So pull out that lightsaber and slice through your fear of rejection. You’ll find success more quickly when you embrace rejection as part of your journey to Jedi-like blogging mastery.
When it comes to dealing with freelance blogging fears, just remember some final words of wisdom from our beloved pointy-eared Yoda:
“Do or do not. There is no try.”
Dealing directly with your fears is the only way to get past them; merely “trying” will get you nowhere. Just like a Jedi who maintains the fight against the Dark Side, you’ll progressively become better at fighting your fears the more active you are in doing so.
May the Force be with you, bloggers.
Images: Maximus_W, leg0fenris, Kalexanderson
Savannah Caden says
Bree, I was grinning like a fool at my screen the entire time I was reading this post. I especially loved this line:
“Start acting like a freakin’ Jedi would and attack that Dark Side head-on with a wicked Jedi mind trick.”
The best trick I’ve found for dealing with my insecurities is to do it anyway. Even if I’m not sure I’m going in the right direction, just doing one small thing gives me the confidence and courage to do the bigger things.
Savannah, I was hoping this post would have that impression on people. 🙂 And I agree with your method of attack – simply moving forward means you aren’t stuck!
Hi Sophie, the force is strong in you
Lack of experience is a tough one. What we need to remind ourselves is that every blogger and writer our there once had the same fears – but wrote and blogged and pitched anyway.
As Carol Tice says – we might not be able to write for the $100 per hour clients from day one – but there are other blogs that cannot afford premium rates but can afford a less experienced blogger. Only by working your way up from these small business’s and blogs will GIVE US the EXPERIENCE in time to go after bigger fish.
You mention Tom Ewar – he notes that although he wasn’t an expert in wordpress – he knew “enough” to be of help to users who were just starting out and was able to write useful posts for them. His 6 month old blog gave him enough to land clients to earn him over $5000 per month.
As writers and bloggers we sometimes have to fake it until we make it. One of the most important skills for any writer to have is the ability to RESEARCH topics to write about. Once you are established in a field you know a bit about – then you can go on to learning from others and using previous work to sell your researched (as opposed to experienced) material.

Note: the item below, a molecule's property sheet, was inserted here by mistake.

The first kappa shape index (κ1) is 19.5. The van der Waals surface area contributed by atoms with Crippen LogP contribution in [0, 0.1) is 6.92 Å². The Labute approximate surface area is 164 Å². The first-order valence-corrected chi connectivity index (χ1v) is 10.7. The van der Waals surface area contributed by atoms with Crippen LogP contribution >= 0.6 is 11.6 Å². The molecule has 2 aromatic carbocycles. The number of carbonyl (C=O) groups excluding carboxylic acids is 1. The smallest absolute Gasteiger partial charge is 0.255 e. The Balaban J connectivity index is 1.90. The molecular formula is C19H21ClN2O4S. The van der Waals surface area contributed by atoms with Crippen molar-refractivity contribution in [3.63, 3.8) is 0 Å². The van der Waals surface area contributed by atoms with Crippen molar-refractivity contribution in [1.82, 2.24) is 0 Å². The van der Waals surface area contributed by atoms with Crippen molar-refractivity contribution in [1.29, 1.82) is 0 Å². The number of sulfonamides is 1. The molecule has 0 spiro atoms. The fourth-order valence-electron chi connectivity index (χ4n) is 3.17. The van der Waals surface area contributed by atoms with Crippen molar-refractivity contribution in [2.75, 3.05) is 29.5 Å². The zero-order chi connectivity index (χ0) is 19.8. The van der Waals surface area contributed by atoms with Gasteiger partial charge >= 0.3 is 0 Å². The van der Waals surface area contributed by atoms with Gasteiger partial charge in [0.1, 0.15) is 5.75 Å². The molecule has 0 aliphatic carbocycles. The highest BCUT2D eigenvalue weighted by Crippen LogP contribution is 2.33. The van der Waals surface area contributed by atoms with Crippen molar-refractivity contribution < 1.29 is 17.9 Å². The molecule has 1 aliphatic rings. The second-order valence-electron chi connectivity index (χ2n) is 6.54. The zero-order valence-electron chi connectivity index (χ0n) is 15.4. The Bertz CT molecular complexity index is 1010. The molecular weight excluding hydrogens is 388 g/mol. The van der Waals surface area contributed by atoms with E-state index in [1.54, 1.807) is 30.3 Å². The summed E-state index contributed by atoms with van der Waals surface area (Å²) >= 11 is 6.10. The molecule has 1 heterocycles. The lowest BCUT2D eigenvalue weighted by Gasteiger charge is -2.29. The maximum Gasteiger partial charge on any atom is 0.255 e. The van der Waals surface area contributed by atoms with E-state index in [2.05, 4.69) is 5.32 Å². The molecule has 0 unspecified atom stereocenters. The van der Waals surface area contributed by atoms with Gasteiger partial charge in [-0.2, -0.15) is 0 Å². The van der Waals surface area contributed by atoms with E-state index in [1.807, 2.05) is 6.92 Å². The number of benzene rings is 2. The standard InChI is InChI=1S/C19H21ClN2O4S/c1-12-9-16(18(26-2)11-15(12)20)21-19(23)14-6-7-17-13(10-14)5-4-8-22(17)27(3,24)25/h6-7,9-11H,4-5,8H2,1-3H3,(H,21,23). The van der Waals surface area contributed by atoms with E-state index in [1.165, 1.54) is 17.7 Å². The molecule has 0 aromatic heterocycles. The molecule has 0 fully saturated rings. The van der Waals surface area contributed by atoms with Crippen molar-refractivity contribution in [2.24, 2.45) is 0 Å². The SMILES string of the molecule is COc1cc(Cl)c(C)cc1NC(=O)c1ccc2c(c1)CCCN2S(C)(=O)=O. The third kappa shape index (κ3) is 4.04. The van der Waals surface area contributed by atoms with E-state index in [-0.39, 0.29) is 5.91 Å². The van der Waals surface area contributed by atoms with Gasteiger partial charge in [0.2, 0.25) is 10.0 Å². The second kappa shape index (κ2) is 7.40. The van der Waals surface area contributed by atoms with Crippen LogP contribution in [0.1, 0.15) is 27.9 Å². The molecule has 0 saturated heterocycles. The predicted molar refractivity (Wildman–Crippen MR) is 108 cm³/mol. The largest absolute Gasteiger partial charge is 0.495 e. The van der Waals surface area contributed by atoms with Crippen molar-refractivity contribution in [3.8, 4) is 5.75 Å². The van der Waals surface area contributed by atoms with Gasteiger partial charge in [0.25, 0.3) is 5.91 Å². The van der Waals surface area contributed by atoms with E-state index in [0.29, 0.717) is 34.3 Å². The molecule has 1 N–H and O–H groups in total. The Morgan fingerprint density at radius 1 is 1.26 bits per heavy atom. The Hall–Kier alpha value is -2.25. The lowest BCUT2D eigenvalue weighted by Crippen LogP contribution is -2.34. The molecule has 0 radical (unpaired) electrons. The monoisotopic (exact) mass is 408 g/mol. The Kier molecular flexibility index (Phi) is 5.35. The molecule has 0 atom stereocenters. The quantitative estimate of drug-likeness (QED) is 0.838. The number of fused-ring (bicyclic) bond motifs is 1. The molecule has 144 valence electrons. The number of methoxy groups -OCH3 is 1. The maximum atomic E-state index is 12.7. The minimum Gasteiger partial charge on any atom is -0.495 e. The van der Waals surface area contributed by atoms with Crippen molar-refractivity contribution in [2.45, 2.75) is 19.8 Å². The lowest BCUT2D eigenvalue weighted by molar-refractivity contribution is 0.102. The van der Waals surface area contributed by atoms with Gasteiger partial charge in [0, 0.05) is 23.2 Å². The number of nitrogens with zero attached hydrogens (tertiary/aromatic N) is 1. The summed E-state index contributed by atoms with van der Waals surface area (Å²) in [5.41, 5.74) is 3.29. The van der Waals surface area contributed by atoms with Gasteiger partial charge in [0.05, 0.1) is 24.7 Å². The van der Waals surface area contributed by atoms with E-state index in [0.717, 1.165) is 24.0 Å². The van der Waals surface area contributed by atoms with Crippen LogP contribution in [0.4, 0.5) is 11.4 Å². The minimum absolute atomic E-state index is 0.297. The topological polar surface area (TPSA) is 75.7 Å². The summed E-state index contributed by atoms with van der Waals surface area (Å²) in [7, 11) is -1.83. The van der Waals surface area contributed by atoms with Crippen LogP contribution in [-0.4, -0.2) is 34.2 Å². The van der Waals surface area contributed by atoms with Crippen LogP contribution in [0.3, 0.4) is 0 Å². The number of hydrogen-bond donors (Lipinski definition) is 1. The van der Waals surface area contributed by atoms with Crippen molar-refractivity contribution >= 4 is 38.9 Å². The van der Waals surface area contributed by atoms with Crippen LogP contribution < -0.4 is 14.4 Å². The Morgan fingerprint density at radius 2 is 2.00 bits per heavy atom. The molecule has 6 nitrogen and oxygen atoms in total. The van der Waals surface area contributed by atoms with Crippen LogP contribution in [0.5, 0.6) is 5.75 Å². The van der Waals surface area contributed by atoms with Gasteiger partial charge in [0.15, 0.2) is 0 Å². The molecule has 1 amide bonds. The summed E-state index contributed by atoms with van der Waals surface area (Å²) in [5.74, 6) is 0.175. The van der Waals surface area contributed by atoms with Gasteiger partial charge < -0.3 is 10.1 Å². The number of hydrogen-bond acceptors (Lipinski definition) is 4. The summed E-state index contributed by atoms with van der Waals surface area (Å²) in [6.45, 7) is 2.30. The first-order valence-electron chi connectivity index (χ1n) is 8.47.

As for Rejection. Stephen King tells us from “On Writing” that he fixed his rejection slips on to a nail on his wall. He used them and any feedback as inspiration for continuing writing. He also had to replace the nail (more than once). That is dedication. That is how to succeed.
KEEP WRITING WHAT YOU KNOW ABOUT
KEEP RESEARCHING WHAT YOU NEED TO LEARN ABOUT
KEEP PITCHING YOUR BEST IDEAS AND WORK REGULARLY
USE REJECTIONS AND FEEDBACK TO INSPIRE FUTURE WORK
BUILD ON YOUR SUCCESS TO GET FURTHER WORK
Base your goals on what you have control over. Don’t aim to get 50 paid guest posts in 3 months. Aim to write and submit X pitches or written posts per month. That way you are accountable to yourself – and responsible for your own success. You are not depending on another person “judging” you. This is success you have 100% control over.
Keep it up Sophie
Jamie, this is great advice on the whole! I’m glad you enjoyed the post and thank you for contributing your ideas here for others to learn from.
Tony Jones says
Excellent advice on goal setting and keeping to a set of achievable goals that can you can control (or at least try to!).
I posted a piece on goal setting that I might dig out and check if it’s still valid.
Willi Morris says
Hey Bree! Way to utilize the Star Wars ‘verse! I’m so guilty of feeling like I’m not an expert, and I even have the “professional credentials” people think are required. It is so tough to not feel like a nobody.
Hubby will be glad you chose a Sith Lord 🙂
Thanks, Willi! Here’s another thing I think about when I feel like I’m a nobody: I was put on Earth for a reason, and writing is somehow involved in that. I realize it’s partially my job to find out how/why.
And yes, he’s a fan of the Sith empire, so he is glad. 🙂
Victoria @ My Daily Cuppa says
Hi Bree / Sophie,
Great post. I would have to agree with the bit about feeling that you are not a good enough writer. I feel that my writing is good enough for my blogs but sometimes (always) worry that it is not good enough to command a decent fee from someone else.
I have to admit – I haven’t seen all the Star Wars movies (sorry) but I still understood the underlying messages. Thank you. 🙂
It’s great that you still understood the post, anyway!
Just realize that if you are willing to do the work to right, you deserve to get paid professionally for that. Many people don’t do the work, therefore don’t deserve to get paid professionally. Just decide which type of person you are and stick with it on a consistent basis, and it’ll help develop your career more soundly.
Yes the fear of rejection is one that has really held me back but that said; it is time to get off this fear and really start pursuing my goals as a freelance writer. May the Force be with you too Bree. Needed this
Glad I could help!
I can personally identify with struggling with fear. Sometimes it can block me for days and can impede my momentum towards a more fruitful blogging career.
Your advice to just reject the fear of rejection and go ahead contact future clients is practical and doable immediately.
The Star Wars backdrop resonates with me. In many of my profiles, I call myself Jedi-Writes.(“,)
All in all, an excellent piece of work.
Go fight the dark force Jedi.
I’ll be here to support.
Signs with a lightsaber,
Anthony, I love it. 🙂 Keep up the good work and yes, just move forward when you’re scared – it’s actually simple, so don’t overanalyze it. 🙂
Thanks for reminding me it’s simple.
It’s true, I over analyze sometimes.
Looking forward to more of your posts.
Sheila Bergquist says
Bree, I love your tips and comparison to Star Wars! I especially love the “Do or do not. There is no try.” We all feel these fears and your tips on how to conquer them are great. Thanks for such a useful post.